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Year : 2022  |  Volume : 8  |  Issue : 2  |  Page : 141-144

Prevalence of megaloblastic anaemia and its causative factors in a tertiary care centre at Western India

1 Department of Medical Laboratory Technology, NIMS College of Paramedical Technology, NIMS University, Jaipur, Rajasthan, India
2 Technical Officer Medical Laboratory Technology, NIMS College of Paramedical Technology, Jaipur, Rajasthan, India

Correspondence Address:
Atul Khajuria
NIMS College of Paramedical Technology, NIMS University, Jaipur, Rajasthan
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Source of Support: None, Conflict of Interest: None

DOI: 10.4103/sujhs.sujhs_41_22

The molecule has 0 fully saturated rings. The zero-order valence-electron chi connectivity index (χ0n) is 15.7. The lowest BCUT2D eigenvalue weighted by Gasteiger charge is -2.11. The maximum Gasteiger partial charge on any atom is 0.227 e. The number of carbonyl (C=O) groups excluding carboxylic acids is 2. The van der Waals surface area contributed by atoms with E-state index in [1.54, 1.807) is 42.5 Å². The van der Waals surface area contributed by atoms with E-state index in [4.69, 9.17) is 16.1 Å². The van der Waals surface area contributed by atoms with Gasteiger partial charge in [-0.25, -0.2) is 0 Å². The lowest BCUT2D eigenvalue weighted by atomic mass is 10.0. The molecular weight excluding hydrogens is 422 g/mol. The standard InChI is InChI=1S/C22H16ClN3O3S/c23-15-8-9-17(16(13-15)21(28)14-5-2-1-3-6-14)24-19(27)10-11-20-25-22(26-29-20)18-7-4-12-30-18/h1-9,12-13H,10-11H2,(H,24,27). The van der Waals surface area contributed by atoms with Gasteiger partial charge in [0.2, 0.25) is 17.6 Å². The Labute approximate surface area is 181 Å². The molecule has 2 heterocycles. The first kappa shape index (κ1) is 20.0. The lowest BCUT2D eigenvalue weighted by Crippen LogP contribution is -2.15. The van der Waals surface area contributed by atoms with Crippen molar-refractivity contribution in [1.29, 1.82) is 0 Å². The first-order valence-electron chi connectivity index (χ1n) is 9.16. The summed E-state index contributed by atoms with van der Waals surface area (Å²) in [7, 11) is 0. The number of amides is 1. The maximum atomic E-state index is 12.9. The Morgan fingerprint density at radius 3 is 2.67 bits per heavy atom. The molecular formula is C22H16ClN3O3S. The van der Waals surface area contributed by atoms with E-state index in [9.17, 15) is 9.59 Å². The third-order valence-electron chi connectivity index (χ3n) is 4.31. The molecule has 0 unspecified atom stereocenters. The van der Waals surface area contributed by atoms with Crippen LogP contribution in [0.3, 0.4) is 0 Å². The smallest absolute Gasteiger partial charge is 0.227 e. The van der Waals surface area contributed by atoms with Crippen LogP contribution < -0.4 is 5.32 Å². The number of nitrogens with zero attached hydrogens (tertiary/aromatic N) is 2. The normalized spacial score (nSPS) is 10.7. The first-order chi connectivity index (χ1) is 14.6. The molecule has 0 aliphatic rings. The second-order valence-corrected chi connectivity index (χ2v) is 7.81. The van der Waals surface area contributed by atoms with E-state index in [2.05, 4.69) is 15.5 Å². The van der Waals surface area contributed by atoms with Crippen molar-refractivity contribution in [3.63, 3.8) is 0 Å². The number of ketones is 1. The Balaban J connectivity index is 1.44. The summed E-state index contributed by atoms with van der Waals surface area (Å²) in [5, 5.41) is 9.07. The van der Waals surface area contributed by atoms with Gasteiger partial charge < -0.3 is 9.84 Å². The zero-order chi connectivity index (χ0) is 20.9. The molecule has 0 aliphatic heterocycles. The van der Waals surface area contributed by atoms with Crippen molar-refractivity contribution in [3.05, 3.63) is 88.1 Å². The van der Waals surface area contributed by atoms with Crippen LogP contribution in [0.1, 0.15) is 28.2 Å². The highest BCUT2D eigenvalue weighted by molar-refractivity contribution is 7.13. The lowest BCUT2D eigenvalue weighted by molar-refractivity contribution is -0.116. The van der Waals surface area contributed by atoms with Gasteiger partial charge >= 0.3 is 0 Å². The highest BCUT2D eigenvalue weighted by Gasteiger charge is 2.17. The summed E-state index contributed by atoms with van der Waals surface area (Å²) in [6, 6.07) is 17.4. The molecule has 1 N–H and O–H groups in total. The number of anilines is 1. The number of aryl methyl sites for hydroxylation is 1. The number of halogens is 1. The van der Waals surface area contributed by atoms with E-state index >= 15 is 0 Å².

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Background: Anaemia affected population includes male, females as well as children and is a common problem that has been seen in western India. Megaloblastic Anaemia is common in India but regarding its prevalence and causative factors data is insufficient. The most common cause of megaloblastic anaemia includes deficiency of folic acid and Vitamin B12. Due to vegetarian lifestyle of the people the deficiency of Vitamin B12 is more common rather than the other macronutrient. In today's time, only iron and folic acid is provided by Anaemia control or prophylaxis program. This issue needs focus and hence this study has been chosen. Objective: To focus on the incidences of Megaloblastic Anaemia in Western India and analyse the possible causative factors. Materials and Methods: Patients with a haemoglobin <10 g/dl and peripheral smear findings consistent with megaloblastic anaemia present in the hospital over a period of 2 months will be included in the study. Patient's diet, drug intake, present symptoms and other history will be taken into account. Recording of complete blood counts, peripheral film examination, reticulocyte count and cobalamin and folate assays will be done. Patients suffering from chronic disease like renal disease, cancer, tuberculosis, liver disease etc., Will be excluded from the study. All data will be collected and statistically evaluated. Results: In the current study, 500 patients who were admitted to the gynaecology, paediatric, and medical wards were all assessed. These patients were all eligible to participate. They were divided into three groups based on the mean corpuscular volume (MCV) value, serum assay, and peripheral smear results: Macrocytic, normocytic, and microcytic anaemia. A megaloblastic blood film or low serum indicators along with the normal MCV value were categorised as having macrocytic anaemia. A total of 100 patients had macrocytic anaemia identified. The distribution of sexes was: 70 (male), 30 (female). There were discovered to be 55% of patients with cobalamin deficit and 8% of patients with folate deficiency. Every patient were vegetarians, coming from a poor socioeconomic status. Conclusion: The diagnosis of Megaloblastic anaemia was done through complete blood counts, red cells and assays of two vitamins. Majority of patients having megaloblastic anaemia was due to deficiency of cobalamin. Poor diet in cobalamin or folate were the contributing factors in Megaloblastic anaemia. Prevention can be done through awareness camps and education programmes and also through proper diet. Vitamin B12 should be included in the diet of patients along with iron and folic acid.

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